Thursday 24 October 2013

There's a lot of good books to choose from ….

An interesting article here in The Guardian online, posting what the author DJ Taylor posts as his top-ten counter-factual novels of all time.

With only ten, you've got to make choices, and some of them I agree with - Robert Harris' Fatherland is excellent, read it years ago; CJ Sansom's Dominion is pretty good, and I read it earlier this year. Both, of course, about an alternative fictional world in which the Nazis in Germany are triumphant, or near enough, in World War Two.

There are, shall we say, obvious omissions in my opinion!

Monday 14 October 2013

Archive round-up (2) - back when magazines were king....

In lieu of any significant news at the moment (that I can report at least) on Len's body of work, I've been looking through my collection of ephemera and magazine articles to bring to readers some items that add a little colour and background context to Len's work as both an author and, pre-1962, as an illustrator and artist.

I've collected over the years many magazines with articles about Len and pieces by him. It's always fun to flick through these magazines because you get a real sense of how people lived in that era, and the almost benign nature of the marketing and consumer world from the adverts:

  • Men's fashions were more about "knitted outerwear" than David Beckham in his underwear
  • The word "gay" was used in a Midland Bank advert to describe a "gay and cheerful girl" for whom a gift cheque is the most marvellous gift
  • Car adverts that were selling British car marques still made in Britain - the Triumph Spitfire, anyone
  • Rothman's King Size could still be advertised as "king size flavour that really satisfies"
  • Radio Rental Hi-Vantage Colour TVs could be rented for just 25 shillings a week
Also what's clear is the quality of the journalism and the investment editors and writers made in serious, extensive articles the likes of which are now rarely seen outside of specialist titles. Lilliput, a "man's magazine' from the 1950 (sans nudity and pull-outs - this was the 'fifties), contains wonderfully erudite and expansive articles on the likes of 'The Russians on Holiday' and 'A Psychiatrist on Psychiatrists'. Lilliput went out of business in the 'sixties, a victim perhaps of a changing trend in magazine readership as the youth audience was targeted more?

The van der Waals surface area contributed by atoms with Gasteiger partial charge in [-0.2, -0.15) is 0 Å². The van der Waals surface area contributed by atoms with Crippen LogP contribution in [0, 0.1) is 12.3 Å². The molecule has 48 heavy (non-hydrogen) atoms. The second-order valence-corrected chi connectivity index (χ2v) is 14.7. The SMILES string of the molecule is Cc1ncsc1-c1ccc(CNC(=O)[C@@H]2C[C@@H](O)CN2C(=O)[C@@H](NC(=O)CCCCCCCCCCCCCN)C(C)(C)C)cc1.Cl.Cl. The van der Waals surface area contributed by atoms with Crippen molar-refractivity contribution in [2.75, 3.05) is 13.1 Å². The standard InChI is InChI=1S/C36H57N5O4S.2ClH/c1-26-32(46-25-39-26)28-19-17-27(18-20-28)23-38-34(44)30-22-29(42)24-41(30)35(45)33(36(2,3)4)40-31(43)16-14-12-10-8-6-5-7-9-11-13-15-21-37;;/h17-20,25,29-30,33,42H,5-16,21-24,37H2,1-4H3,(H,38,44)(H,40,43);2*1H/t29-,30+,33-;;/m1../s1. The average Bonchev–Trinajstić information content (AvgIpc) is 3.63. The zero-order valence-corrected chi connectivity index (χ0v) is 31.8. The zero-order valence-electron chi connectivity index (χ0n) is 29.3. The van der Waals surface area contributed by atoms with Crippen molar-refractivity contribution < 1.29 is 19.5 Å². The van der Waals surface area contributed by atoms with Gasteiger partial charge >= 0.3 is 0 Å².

In August 1958, Len Deighton was still operating as a much in-demand freelance illustrator, and below is reproduced his illustration from an advertisement (more like advertorial) entitled 'The Secret of the Cellar', selling the wares of B. Seppelt & Sons, Cannon Street:

What went for "men's magazines" in the 'fifties
Moyston Claret at 8 shillings? Bargain!

The Sunday Times magazine is still going. It was a pioneering magazine in the 'sixties - the first sold with the Sunday Papers, providing a source for more in-depth journalism and - literally - colour. In the November 1969 edition of the magazine, writer Bernard Shaw (and photo journalist Davis Steen) - as part of a special feature on careers and work - talks to a range of famous Britons about the influence their teachers had on their lives. Alongside author Margaret Drabble, journalist Angus McGill and actor/director Bryan Forbes giving their experiences of influential teachers, Len shares his thoughts about being a student at St Martin's School of Art and the influence of lecturer Henry Collins:
"His method was to talk about a design problem in such a way that you realised there were a dozen or more ways of solving it"
Len talks about his time at St Martin's School of Art
Len Deighton and Henry Collins

Thursday 3 October 2013

Tom Clancy ... mission sadly over

The late Tom Clancy
Lots of media reaction in the last couple of days to the death of novelist Tom Clancy, often presented as the world's most popular thriller writer and the creator of the techno-thriller genre. The New Statesman has a nice profile of the author, who died this week aged 66. The BBC also has a nice summary of his career, highlighting the Jack Ryan character who, like Bond and other agents, made a seamless transition to the silver screen in films such as Hunt for Red October and The Sum of All Fears.

There's a good Guardian piece today evaluating his five most important stories.

His books are well-written and popular - a term that's often used by critics to denigrate the worth of an author, but in Clancy's case, it was true - his books were tremendously popular as they offered readers a rip-roaring story, presented fantastic detail about the mechanics of spying and military strategy, and had great characters to boot.

Be interested to hear readers' views of the the author.